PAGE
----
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The difference between contrast and non-contrast CT scans is most easily recognized from the preparations made before undergoing the CT scan procedure. In addition, the difference between the two lies in the risk of side effects after a CT scan
Medical examination through a CT scan can be done using a contrast agent (special dye) or not using a contrast agent. The use of a contrast agent is often necessary to enhance the image quality of areas that appear dim, such as certain blood vessels, structures, or soft tissues.
The Difference between Contrast and Non-Contrast CT Scan
Here are some differences between contrast and non-contrast CT scans that you need to know:
Preparing before undergoing a CT scan procedure
Before undergoing a CT scan with a contrast agent, the patient will usually be asked to sign a consent form regarding the risk of side effects associated with the contrast agent. On the other hand, for a non-contrast CT scan, the patient can go straight to the procedure.
The process of examining a non-contrast CT scan will usually take about 15–30 minutes. Meanwhile, if a contrast agent is used, the CT scan will be started about 1 hour earlier, so that the contrast agent can flow completely through the bloodstream.
In addition, in the CT scan procedure with contrast agent, the patient is not allowed to eat or drink 6–8 hours before the examination, according to the doctor's advice.Patients are also only allowed to do a CT scan of contrast agent at least once every 2 days and are advised to bring pads to prevent leakage after the contrast agent solution is removed.
Some of the common preparations done before undergoing a CT scan include:
- Wear comfortable and loose clothes
- Removing metal objects that stick to the body, such as jewelry, glasses, dentures, hair clips, watches, belts, and bras equipped with wires, so as not to interfere with CT scan images
- Informing the doctor about all the drugs you take and the allergies you have, so that the doctor can prescribe drugs to reduce the risk of allergies
- Informing the doctor about the symptoms or history of the disease experienced, especially heart disease, asthma, diabetes, or kidney
- Tell the doctor if you are pregnant or there is a possibility of becoming pregnant
Allergic reactions that may occur
Contrast is generally given to the patient by mouth (oral contrast) or injected into a vein in the patient's arm (intravenous contrast). Most of the contrast agents used in CT scan procedures are iodine-based.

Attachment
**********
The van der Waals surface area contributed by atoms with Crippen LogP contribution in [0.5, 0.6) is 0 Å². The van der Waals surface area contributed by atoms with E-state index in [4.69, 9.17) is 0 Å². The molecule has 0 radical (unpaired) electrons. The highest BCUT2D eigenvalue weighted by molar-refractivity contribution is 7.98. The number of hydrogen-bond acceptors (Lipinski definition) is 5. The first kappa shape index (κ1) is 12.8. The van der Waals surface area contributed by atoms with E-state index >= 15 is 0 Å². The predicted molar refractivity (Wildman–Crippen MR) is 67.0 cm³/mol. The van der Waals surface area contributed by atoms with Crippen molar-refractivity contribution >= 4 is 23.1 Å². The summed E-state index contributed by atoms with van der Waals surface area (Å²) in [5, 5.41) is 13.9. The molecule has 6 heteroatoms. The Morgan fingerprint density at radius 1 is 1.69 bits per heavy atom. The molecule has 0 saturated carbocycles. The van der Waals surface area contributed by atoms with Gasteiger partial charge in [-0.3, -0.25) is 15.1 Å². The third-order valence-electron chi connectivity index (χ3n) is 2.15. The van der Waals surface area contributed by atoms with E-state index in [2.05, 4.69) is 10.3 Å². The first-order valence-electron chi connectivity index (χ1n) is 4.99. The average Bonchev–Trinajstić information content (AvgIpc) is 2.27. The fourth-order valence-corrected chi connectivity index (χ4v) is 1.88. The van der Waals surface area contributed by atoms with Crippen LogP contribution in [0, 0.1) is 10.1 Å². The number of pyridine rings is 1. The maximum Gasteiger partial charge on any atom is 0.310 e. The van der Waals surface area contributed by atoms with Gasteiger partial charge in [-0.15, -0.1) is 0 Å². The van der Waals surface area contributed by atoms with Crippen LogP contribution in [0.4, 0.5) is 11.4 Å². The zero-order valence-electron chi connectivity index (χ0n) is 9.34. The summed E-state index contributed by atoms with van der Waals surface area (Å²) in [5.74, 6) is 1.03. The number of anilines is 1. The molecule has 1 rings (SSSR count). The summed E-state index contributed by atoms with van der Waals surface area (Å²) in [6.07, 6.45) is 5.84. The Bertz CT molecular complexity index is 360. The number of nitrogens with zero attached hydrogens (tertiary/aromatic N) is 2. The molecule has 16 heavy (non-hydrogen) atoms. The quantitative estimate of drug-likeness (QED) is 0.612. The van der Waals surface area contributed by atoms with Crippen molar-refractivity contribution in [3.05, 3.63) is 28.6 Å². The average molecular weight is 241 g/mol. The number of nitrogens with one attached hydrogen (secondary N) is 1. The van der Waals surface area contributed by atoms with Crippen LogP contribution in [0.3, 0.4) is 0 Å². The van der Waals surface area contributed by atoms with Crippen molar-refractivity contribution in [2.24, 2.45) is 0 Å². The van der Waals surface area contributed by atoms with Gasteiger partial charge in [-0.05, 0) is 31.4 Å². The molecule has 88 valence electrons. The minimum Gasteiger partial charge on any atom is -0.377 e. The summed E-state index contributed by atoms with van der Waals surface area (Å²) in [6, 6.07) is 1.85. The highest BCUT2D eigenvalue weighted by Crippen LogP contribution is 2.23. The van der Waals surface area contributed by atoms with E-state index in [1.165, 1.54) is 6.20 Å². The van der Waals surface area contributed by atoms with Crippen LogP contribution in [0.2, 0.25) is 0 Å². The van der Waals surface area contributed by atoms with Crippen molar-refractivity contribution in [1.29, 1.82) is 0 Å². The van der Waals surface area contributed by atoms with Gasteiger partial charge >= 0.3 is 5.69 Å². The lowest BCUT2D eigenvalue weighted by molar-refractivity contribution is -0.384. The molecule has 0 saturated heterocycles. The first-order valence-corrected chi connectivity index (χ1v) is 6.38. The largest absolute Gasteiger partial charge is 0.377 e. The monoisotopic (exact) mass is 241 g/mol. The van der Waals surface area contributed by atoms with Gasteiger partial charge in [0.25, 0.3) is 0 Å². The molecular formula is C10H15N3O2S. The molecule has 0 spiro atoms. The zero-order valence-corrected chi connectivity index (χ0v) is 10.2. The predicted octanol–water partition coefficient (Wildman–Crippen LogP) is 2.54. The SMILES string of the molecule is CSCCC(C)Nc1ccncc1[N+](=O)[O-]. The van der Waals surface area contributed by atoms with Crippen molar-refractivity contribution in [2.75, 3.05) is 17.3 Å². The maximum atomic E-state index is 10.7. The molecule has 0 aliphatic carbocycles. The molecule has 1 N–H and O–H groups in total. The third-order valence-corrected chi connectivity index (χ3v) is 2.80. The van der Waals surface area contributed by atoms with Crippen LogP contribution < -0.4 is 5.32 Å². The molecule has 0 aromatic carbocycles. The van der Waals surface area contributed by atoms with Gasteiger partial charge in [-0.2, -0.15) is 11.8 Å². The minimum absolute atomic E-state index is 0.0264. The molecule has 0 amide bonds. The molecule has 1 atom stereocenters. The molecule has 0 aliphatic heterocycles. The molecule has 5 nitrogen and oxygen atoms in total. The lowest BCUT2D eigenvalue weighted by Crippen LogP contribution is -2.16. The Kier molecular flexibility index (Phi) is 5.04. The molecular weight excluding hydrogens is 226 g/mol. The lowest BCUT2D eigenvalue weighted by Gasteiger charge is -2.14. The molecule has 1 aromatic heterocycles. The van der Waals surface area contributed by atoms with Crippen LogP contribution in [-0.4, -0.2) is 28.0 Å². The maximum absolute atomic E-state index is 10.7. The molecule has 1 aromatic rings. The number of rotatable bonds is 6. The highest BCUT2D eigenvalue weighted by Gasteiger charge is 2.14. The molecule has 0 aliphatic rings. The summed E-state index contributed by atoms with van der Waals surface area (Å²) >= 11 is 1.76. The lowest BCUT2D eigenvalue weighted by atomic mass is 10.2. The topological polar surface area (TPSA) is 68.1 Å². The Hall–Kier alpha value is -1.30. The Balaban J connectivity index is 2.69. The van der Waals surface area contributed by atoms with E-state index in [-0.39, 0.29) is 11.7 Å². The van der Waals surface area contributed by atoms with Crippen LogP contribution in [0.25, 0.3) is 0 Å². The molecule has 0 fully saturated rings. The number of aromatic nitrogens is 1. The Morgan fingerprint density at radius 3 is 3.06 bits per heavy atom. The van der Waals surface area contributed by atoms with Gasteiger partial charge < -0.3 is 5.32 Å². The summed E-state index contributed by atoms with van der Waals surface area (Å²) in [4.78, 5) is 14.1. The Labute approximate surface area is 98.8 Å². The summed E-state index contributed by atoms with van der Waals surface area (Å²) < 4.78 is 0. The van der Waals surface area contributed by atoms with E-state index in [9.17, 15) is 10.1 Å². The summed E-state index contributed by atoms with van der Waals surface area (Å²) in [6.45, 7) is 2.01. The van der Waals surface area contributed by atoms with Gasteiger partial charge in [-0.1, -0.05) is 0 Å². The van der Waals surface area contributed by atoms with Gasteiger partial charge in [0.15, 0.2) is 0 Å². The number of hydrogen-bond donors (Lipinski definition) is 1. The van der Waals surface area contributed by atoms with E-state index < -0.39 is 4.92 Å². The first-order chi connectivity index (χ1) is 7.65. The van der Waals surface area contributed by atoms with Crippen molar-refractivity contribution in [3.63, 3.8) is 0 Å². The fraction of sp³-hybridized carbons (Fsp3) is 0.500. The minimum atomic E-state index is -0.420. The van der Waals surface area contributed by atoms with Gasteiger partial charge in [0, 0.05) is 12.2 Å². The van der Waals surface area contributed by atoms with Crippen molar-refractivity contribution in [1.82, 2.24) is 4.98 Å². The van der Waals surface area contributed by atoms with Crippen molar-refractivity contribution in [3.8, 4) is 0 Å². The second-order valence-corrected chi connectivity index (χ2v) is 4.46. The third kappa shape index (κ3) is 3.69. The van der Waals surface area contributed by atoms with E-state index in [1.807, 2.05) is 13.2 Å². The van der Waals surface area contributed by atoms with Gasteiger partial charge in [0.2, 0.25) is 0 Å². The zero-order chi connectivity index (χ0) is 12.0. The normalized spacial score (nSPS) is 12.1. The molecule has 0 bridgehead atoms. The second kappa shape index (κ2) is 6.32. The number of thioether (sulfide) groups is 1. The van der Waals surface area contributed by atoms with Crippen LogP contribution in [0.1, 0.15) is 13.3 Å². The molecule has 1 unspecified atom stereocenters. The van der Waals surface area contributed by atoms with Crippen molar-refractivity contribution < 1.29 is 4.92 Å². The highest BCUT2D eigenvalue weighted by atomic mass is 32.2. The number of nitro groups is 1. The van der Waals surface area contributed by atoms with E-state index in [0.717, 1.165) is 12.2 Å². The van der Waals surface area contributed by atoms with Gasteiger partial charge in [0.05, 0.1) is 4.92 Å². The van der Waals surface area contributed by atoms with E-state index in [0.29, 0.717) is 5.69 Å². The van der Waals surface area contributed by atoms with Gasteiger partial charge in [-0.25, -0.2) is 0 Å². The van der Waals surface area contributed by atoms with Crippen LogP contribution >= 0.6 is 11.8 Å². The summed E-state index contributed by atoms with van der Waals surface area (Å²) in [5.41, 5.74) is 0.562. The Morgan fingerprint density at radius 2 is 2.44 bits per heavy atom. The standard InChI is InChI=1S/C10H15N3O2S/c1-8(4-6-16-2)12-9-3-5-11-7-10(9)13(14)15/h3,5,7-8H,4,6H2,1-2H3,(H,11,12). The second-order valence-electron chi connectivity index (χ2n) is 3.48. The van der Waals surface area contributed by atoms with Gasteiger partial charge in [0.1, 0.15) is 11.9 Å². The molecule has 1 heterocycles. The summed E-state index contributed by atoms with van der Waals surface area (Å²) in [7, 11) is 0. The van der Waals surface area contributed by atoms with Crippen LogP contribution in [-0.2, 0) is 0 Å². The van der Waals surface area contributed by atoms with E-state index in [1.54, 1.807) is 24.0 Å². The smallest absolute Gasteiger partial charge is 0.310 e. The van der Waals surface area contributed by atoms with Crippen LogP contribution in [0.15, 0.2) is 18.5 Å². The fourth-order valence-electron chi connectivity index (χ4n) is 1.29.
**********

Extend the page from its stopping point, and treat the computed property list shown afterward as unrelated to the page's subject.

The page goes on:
The use of contrast agents in CT scan procedures can pose a risk of allergies in some people, especially for people with kidney disease, diabetes, asthma, heart disease, and thyroid disorders. Symptoms that often appear include:
- Warmness and redness in the body or around the stomach for about 20 seconds
- Warm sensation around the bladder which may make the patient feel like he is urinating
- Metal taste in mouth
- Pain and swelling in arm
- Nausea, vomiting, stomach cramps, and constipation
Although most allergic reactions are mild and temporary, patients should still inform their doctor in advance if they have ever had an allergic reaction to contrast agents.
That way, the doctor will take preventive measures, such as giving steroids and antihistamines before undergoing the procedure. Because, in some cases, contrast agents are also at risk of causing severe allergic reactions (anaphylaxis) and even kidney failure.
Meanwhile, non-contrast CT scans are relatively safe and rarely cause allergic reactions. However, in pediatric patients and pregnant women, high radiation exposure during CT scan procedures has the potential to endanger he alth.
For pediatric patients, doctors usually will perform a CT scan procedure only if absolutely necessary and in a low dose of radiation. As for pregnant women, doctors will usually suggest types of medical examinations that do not use radiation, such as MRI or ultrasound.
After CT scan procedure
In a non-contrast CT scan, after the scanning process is complete, the patient can usually return home and carry out normal activities. However, if using the contrast agent method, the patient needs to wait about 15–30 minutes for the contrast agent to be removed from the body.
Patients undergoing CT scans with contrast agents are also advised to drink more water for 24 hours after the scan.
If you still have questions about the difference between contrast and non-contrast CT scans, you can consult a doctor, as well as ask what preparations you need to do before undergoing this examination.